## Re: (Score:2)

just as there are an infinite number of primes. It's not like the 2,000,000,000,000,000th digit of pi is any more significant than say the 200th. At least with primes you reduce the time for factorization.

Actually finding large primes has very little to do with factorization. In general, the most efficient factorization procedures, the elliptic curve sieve and the general number field sieve http://en.wikipedia.org/wiki/Number_field_sieve [wikipedia.org] don't benefit from knowing any primes in advance beyond a few very small primes. Moreover, the largest primes known are all of special forms that don't show up very often. For example, the very largest primes are known as Mersenne primes which are primes which are 1 less than a power of 2. We can determine if such numbers are prime using a very efficient test called the Lucas-Lehmer test. The largest such prime known today is 2^43,112,609-1. This is much, much larger than any number we'd want to practically factor (for example numbers used in RSA encryption are generally on the order of a few hundred digits. It is believed that numbers with 2000 or so digits will be secure for the indefinite future). So yeah, finding large primes is about as useful as this when it comes to practical factoring. There are other somewhat good reasons to be interested in finding large primes, but factoring isn't one of them.

Yeah, I know all of that. That wasn't my point. Reread what I wrote.

## Re: (Score:2)

## Calculated? (Score:2, Funny)

## What, not a relational database? (Score:2)

The horror, they used map reduce instead of a acid compliant database server.

## fine, and I have calculated the last digit of pi. (Score:4, Insightful)

It is 1 in binary.

## Probability of 50% (Score:2)

And I have calculated that if he is incorrect and the value is one and not zero that I have a 50% chance of being correct.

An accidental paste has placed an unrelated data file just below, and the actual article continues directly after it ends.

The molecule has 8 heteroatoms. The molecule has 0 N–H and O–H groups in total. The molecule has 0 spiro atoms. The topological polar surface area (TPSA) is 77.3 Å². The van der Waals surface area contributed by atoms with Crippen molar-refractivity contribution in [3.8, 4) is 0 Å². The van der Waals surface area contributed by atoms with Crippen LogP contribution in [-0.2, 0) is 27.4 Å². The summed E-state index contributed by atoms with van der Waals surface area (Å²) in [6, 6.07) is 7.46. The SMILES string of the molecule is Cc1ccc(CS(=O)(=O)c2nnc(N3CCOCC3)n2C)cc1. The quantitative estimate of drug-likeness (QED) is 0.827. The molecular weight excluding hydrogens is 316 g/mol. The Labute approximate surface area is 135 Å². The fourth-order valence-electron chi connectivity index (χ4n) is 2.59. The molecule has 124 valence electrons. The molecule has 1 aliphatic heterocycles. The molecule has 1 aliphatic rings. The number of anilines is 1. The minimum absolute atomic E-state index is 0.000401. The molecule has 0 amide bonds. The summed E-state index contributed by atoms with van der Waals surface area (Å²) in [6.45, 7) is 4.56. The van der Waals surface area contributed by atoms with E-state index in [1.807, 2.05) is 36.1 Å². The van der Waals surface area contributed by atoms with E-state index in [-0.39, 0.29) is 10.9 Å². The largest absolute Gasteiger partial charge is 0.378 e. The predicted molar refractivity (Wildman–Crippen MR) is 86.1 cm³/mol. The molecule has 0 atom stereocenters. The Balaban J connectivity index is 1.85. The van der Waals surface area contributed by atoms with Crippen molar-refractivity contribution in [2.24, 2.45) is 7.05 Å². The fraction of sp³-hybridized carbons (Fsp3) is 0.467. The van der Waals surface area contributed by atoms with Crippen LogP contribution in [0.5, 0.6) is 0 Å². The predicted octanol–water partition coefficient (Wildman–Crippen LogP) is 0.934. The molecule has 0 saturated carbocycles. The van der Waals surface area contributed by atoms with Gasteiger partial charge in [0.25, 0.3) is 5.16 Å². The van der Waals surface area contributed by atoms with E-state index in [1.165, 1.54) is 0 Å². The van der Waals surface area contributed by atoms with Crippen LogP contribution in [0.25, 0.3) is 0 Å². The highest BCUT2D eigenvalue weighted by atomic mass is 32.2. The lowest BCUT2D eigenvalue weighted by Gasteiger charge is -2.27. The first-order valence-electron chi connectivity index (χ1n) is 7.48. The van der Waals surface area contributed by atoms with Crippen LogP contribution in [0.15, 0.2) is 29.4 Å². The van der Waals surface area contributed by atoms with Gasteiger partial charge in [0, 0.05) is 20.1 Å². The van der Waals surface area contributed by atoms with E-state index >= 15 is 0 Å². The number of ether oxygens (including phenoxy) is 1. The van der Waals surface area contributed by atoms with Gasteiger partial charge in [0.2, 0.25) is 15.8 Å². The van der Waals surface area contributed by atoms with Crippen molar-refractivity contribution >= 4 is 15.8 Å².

## Re: (Score:2, Funny)

## Re:So, what is the digit in decimal? (Score:4, Funny)

It is, but it's encoded in UTF-35, not ASCII.

## Re: (Score:2)

Already done:

http://en.wikipedia.org/wiki/The_Neverending_Story [wikipedia.org]

## Re: (Score:3, Funny)

Or perhaps convert it to ASCII to see if pi actually represents a story of some kind that is being told to us by the aliens.

You know that's the revelation at the end of a sci-fi novel by a certain revered astronomer, right?

Say 'gain?

## Re: (Score:3, Informative)

We only know how to calculate it in binary (or any base that is a power of 2). You can't convert to decimal without know all the rest of the digits.

## Re:So, what is the digit in decimal? (Score:5, Informative)

We only know how to calculate it in binary (or any base that is a power of 2). You can't convert to decimal without know all the rest of the digits.

Parent is correct, digits of pi can be calculated independently in base 2, 4, 8, 16 or 2^n since the 1990s [maa.org]. So, it is possible to calculate the 2,000,000,000,000,000th number of pi without calculating the digits before that one. Now, if we want to calculate the digit in decimal (or converse the binary digit to decimal), we need to calculate all of the two-quadrillion digits. Knowing this digit is in itself not very interesting.

## Re: (Score:2)

BTW, the link I provided is to an article about Bailey's formula.

## Re: (Score:2)

Replied to wrong thread! Sorry.

## Re: (Score:2)

## Re: (Score:3, Insightful)

I can calculate it completely in base pi: 10.0 done. What's all the fuss about? You just need to be smarter when picking your bases and you can avoid all this trouble.

## Re: (Score:2)

Yeah, given their slides, I'm surprised they're not introduced as, "Advertising Brokerage firm, Yahoo!"

## Re: (Score:3, Funny)

Well, it will help to date the story to this year, compared to stories that run in 2012 that will say 'defunct technology firm yahoo ...'

## Re: (Score:2)

If he's wrong i'll take the prize for saying it's 1